Living With One's Past:
Personal Fates and Moral Pain
By Norman S. Care
Rowman and Littlefield Publishers, Inc., 1996
With this book Oberlin's chair of the Department of Philosophy helps readers to become reconciled to themselves as flawed moral agents, and to review--and learn to live with--the harm we helplessly do to those we love. The book takes up the problems of real life--alcoholism, major depression, debilitating shyness, or extreme anxiety--which may all lead to personal failings and even to moral wrongdoing that we can neither explain or ignore. Care addresses these questions from both theoretical and personal perspectives. How to live successfully with others; how to achieve peace of mind even though we may have experienced regrettable low points in our moral behavior in the past; and an examination of the famous Twelve-Step Program of Alcoholics Anonymous are among the chapters which will benefit anyone whose life has been affected by his or her own or others moral failings.
Give Sorrow Words:
A Father's Passage Through Grief
Thomas S. Crider '63
Algonquin Books of Chapel Hill, 1996
Tom Crider's only child, a junior at Lafayette College, died in the middle of the night from smoke inhalation and burns in her tiny third-floor attic apartment, for want of a battery in a smoke alarm. Crider, unable to assuage his pain or find meaning in his daughter's death, was uncomfortable with conventional responses to loss and suffering. He began his secular journey--or, as he called it, a grief without God--through a year-long bereavement. This is the book, he says, that didn't exist when he needed it. Filled with allusions to stories, poems, myths, and ancient religious texts from many cultures, the book offers, without sermons or certainty, companionship in agony and an exploration of spiritual issues related to death. It is the painfully honest account of a difficult journey, gradually giving way to a sorrowful acceptance, and Crider hopes it may teach others how to find the same path.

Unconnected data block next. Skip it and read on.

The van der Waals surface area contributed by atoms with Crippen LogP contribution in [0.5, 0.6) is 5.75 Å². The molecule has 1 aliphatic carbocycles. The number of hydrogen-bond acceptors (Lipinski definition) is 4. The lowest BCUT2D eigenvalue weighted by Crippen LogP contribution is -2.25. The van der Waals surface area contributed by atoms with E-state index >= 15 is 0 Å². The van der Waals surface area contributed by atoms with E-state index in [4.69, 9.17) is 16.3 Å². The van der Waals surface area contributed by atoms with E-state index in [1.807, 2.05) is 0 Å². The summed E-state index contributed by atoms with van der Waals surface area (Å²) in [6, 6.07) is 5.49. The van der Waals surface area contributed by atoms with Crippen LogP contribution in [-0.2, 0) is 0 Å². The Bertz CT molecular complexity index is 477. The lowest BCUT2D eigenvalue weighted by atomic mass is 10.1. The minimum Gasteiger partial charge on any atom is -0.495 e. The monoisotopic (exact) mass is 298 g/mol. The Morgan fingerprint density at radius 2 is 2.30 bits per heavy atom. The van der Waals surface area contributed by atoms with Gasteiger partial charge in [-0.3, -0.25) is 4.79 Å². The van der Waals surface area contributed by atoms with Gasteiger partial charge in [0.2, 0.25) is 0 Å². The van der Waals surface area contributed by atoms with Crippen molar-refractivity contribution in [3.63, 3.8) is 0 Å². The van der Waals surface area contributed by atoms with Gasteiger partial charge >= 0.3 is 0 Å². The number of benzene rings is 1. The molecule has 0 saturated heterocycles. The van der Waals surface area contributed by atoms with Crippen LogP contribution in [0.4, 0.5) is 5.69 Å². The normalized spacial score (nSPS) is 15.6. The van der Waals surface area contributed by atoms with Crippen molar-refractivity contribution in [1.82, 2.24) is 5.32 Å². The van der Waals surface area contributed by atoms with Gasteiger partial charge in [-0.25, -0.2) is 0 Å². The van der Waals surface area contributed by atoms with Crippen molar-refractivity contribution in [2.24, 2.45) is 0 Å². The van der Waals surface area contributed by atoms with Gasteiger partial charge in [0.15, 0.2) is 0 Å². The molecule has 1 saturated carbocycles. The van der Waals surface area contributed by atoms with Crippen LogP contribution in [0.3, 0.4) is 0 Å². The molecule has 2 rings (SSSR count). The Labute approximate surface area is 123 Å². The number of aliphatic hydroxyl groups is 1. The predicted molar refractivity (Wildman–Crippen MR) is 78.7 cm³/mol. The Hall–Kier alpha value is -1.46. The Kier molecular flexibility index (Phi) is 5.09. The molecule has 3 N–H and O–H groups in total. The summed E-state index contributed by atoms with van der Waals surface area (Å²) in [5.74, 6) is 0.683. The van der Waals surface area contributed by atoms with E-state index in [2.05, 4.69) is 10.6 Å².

Government & Economy in a Chinese County
By Marc Blecher & Vivienne Shue
Stanford University Press, 1996
Marc Blecher recently completed a term as chair of the Department of Politics at Oberlin; Vivienne Shue held a similar position at Cornell. The authors have collaborated to bring the first systematic study of the organization and operations of Chinese government at the county level, opening a window on the Chinese state and statecraft in the bureaucratic middle-ground between Beijing policy-making and community-level politics. Even under the adverse conditions of the Mao and Deng years, there was far more latitude extended to county leaders than anyone might have expected. Using data drawn from Shulu County over a 20-year period, supplemented by their own on-site field trips, the authors cover every aspect of local, community, and political life, and, most notably, the activities of county administrators in promoting rural development, local industrialization, urbanization, and commercial expansion.